Ingamakit canyon and ice (glacier) in Kalarsky District of the Zabaikalsky Krai, a region in Eastern Siberia between Lake Baikal and the Russian Far East.Yevgeny Yepanchintsev/TASS
Maria Ananicheva is a glaciologist, but her work’s focus – glaciers - are gradually disappearing all over the world, including Russia, where permafrost covers two-thirds of the country.
Russia’s permafrost zone has about 48,000 miles of roads and railroad tracks, as well as 91 airports, said Svetlana Vorontsova, vice president of the company, Transport Integration. The current climatic warming increases the risk of the destruction of buildings and roads, said the Institute of Global Climate and Ecology.
Glaciers do not react to climate changes right away, Ananicheva said. First, they accumulate heat, and only then is there a visible reaction. In other words, even if mankind manages to curtail the rise in global temperatures, the glaciers’ degradation is likely to continue.
Many Russian glaciers have already retreated to minimum levels. "The rate of accumulation of snow and ice is already less than the rate of melting. The degradation is complete," Ananicheva said.
Another problem is a reduction in fresh water supplies. The melting of mountain glaciers primarily affects river flows. At first, the melting increases water volume, but later when a glacier has nearly entirely degraded, they dry out. For instance, the small glaciers of Russia’s Polar Urals have melted extensively over the past 10 years and people have lost a vital source of fresh water.
In addition, permafrost retains pathogens, including anthrax. An unusually warm summer in 2016 in Yamal led to the first outbreak of anthrax in the region in the past 75 years, with 90 people ending up in the hospital. As the permafrost melts, dormant bacteria and viruses – some of which might be new to humans - will present a growing danger, scientists warn.
Arctic temperatures are rising faster than on the planet as a whole, Ananicheva said. Mountain glaciers in northern Siberia and the Far East are strongly being impacted. They’ve long remained relatively stable, but since the beginning of this century, the changes are evident.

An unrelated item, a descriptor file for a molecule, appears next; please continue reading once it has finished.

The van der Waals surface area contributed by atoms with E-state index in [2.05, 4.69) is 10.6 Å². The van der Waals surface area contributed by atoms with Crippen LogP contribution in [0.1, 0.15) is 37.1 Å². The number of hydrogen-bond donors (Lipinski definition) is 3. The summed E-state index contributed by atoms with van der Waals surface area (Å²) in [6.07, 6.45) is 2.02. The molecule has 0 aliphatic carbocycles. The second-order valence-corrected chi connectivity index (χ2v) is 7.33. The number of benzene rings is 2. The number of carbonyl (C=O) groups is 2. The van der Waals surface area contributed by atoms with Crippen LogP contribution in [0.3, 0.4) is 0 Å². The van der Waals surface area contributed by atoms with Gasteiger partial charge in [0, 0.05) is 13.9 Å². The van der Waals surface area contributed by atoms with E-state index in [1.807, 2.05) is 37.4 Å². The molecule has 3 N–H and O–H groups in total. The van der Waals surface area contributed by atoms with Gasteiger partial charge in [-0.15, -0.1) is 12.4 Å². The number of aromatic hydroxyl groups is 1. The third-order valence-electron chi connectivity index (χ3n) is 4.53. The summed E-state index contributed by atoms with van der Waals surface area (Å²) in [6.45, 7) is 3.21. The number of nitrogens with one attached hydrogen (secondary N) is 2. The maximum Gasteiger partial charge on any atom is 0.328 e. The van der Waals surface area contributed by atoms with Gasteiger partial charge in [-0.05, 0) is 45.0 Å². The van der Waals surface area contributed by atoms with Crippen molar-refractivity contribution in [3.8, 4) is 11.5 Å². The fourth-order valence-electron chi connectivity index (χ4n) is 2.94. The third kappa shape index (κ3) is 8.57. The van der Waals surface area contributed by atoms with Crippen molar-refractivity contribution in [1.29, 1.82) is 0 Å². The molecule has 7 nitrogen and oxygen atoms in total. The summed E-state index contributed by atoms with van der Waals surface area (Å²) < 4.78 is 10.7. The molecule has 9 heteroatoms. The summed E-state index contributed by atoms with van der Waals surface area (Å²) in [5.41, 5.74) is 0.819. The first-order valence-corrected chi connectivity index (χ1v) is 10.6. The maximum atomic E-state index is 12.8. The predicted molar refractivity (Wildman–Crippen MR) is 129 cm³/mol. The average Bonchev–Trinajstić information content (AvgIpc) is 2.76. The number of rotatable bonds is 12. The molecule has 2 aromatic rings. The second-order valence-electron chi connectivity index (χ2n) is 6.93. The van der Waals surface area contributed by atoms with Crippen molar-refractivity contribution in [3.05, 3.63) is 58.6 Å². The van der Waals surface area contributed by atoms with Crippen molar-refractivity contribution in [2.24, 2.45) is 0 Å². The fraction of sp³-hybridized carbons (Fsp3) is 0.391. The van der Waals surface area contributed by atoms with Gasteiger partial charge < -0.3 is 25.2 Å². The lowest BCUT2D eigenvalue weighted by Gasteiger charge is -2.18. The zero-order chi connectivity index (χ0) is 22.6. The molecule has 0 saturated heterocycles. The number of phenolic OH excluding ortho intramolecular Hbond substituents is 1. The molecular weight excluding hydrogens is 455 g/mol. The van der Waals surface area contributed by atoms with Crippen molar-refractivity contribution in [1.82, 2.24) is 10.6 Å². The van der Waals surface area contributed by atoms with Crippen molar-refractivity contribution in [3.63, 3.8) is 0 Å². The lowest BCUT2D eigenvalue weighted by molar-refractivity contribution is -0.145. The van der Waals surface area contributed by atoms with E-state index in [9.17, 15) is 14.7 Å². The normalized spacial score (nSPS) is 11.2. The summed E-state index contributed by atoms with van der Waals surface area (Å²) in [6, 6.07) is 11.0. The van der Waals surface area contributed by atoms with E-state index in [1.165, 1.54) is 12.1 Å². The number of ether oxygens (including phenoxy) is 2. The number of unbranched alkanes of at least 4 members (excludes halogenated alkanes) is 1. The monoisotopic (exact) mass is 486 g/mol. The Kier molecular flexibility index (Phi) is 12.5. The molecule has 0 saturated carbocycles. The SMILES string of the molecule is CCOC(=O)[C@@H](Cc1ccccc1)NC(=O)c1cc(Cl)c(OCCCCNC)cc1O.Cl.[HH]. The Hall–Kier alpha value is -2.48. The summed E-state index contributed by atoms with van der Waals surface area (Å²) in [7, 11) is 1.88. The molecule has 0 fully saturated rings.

Furthermore, the Arctic is experiencing the large-scale degradation of ice sheets in Greenland, Franz Josef Land, Novaya Zemlya and other islands and territories. In Russia, the rising sea level especially threatens low-lying St. Petersburg on the Gulf of Finland.
Scientists at the Laboratory of Climate Physics and the Environment of the Ural Federal University (UFU) forecast that eight Russian regions are under the risk of flooding, including the Arkhangelsk and Murmansk regions, the Republic of Komi, the Yamal-Nenets Autonomous District, Krasnoyarsk Territory, and the Republic of Sakha-Yakutia.
Konstantin Gribanov, an UFU researcher, believes that flooding caused by climate change may occur in the next 50 years, and the ice sheet of Greenland and Antarctica will also melt, so a part of Europe may be flooded too.
"The Middle Urals are about 200 meters above sea level, so we will stay dry, but the climate will be such that life as we now know it will no longer be possible," Gribanov warned.
The process of melting is not homogeneous. In the Russian Arctic glaciers are retreating, and icebergs on Novaya Zemlya between the Barents Sea and the Kara Sea are breaking away. Ice caps in Severnaya Zemlya are so far stable. On Svalbard, for reasons that are not clear, some glaciers are actually growing. Ananicheva suggested it might be due to the amount of precipitation on the archipelago.
In addition, as Arctic sea ice melts faster, the region is becoming darker and thus, reflects less sunlight. This causes more warming to the planet. Also, permafrost has much carbon locked in it, primarily in the form of methane, a powerful greenhouse gas, which also contributes to warming.
This precipitates a vicious cycle. The more the permafrost melts, the more methane is released into the atmosphere, increasing climate change.
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